A patient with a spinal cord injury is dropped and injured by nurses and aides in their attempt to transfer him from his wheelchair onto a nonadjustable clinical examination table. A woman with cerebral palsy, disrobed for treatment of cervical cancer, is embarrassed and humiliated when she is lifted by uniformed and armed hospital security guards onto a clinical procedure table. A physician ruptures a cervical disc while lifting a patient onto an examination table. The mother of an adult daughter with severe disabilities risks her own and her daughter's safety when she tries to transfer her daughter from a wheelchair onto an examination table because no trained staff are available to assist.
For years, people with mobility disabilities, as well as their family members and assistants and attending medical staff, have sustained physical and psychological injuries and have been deterred from access to quality health care because of the absence of hospital policies requiring training of personnel in safe lifting techniques and assuring that patients are informed of, and have a voice in, lifting and transfer options. That situation is about to change. On July 14, 2011, Illinois Governor Quinn signed into law Public Act 97–0122, which amended the Illinois Hospital Licensing Act to require implementation of such policies.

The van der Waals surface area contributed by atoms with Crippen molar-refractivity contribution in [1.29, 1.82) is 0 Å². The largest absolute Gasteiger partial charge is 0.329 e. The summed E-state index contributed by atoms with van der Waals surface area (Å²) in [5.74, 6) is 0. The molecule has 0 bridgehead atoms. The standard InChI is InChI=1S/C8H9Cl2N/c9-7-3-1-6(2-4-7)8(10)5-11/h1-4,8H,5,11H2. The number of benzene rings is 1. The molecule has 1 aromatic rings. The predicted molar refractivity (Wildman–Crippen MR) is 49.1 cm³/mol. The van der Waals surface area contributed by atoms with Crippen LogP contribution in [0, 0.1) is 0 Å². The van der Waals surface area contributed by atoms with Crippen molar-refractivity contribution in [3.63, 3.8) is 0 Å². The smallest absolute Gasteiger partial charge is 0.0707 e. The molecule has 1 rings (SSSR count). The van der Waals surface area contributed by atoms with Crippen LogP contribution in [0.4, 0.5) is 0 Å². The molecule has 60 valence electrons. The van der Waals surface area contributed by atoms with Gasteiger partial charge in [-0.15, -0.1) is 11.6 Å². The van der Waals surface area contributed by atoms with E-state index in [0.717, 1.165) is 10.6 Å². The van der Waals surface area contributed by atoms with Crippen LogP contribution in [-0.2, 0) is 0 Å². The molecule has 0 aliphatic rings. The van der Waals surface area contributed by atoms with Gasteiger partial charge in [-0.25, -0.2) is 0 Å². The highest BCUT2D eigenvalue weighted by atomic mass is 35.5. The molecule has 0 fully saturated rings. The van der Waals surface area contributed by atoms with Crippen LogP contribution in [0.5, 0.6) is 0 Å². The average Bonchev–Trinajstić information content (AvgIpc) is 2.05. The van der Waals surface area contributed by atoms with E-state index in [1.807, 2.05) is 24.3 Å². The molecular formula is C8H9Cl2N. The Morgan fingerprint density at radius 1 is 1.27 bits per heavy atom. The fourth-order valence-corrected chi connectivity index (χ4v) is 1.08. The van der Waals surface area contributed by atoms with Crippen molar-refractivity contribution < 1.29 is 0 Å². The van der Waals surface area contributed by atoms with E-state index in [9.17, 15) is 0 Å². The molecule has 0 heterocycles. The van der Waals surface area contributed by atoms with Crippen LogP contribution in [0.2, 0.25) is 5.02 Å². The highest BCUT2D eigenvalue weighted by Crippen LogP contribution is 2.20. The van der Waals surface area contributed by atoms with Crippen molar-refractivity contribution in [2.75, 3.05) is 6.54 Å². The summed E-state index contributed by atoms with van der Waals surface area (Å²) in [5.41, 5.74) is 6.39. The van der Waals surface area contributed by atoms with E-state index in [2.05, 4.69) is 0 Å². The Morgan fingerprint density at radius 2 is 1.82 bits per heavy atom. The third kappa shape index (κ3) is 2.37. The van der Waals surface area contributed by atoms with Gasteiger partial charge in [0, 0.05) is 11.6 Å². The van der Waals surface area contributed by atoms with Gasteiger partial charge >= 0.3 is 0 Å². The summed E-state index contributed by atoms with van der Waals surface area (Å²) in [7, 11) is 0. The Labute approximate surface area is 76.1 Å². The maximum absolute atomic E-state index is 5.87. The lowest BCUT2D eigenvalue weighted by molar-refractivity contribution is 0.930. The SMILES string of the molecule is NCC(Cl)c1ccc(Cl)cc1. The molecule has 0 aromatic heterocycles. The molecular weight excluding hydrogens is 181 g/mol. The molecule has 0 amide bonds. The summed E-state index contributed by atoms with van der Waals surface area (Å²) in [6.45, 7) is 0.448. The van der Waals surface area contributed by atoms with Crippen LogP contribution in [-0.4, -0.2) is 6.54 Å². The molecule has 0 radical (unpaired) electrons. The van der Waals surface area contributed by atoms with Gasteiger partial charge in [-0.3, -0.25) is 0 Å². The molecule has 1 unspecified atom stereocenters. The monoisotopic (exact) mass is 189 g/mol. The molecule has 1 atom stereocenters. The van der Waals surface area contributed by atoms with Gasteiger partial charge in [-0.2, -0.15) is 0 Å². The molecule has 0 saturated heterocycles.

The amendments will require hospitals to adopt and implement policies to train nurses and other hospital staff on safe lifting techniques, evaluate ways to reduce risks of injury, foster the existence and availability of a trained safe–lifting team, advise patients of manual and mechanical lifting and transferring options, and document an individualized patient plan for lifting, transferring, and repositioning that includes the patient's choice among the range of options. The new law represents a “win–win” for both medical workers and patients with disabilities in fostering greater protections from injuries for both groups of individuals.
The patient–centered aspects of the new law place Illinois in the vanguard among states that have enacted safe–lifting laws. Unsafe lifting can not only cause skin, muscular, and bone injuries among patients. Other negative features include anxiety from the fear of falling or being dropped, loss of dignity from awkward lifting procedures, lengthy waits to be moved in order to receive treatment, or avoidance altogether of needed health care. For the first time in Illinois, the new law empowers patients with disabilities to know and understand their options, to communicate which lifting and moving techniques work best for them, and to have their preferences honored to the extent possible.
The safe–lifting law reflects Access Living's fundamental goal of advancing independence and dignity among people with disabilities. Access Living worked to draft these amendments in collaboration with the Illinois Multiple Sclerosis Society, Illinois Hospital Association, Illinois Nurses Association, and American Federation of State County and Municipal Employees (AFSCME). The amendments were presented in two identical bills presented to each chamber; primary sponsors were Senator Linda Holmes and Representative Esther Golar.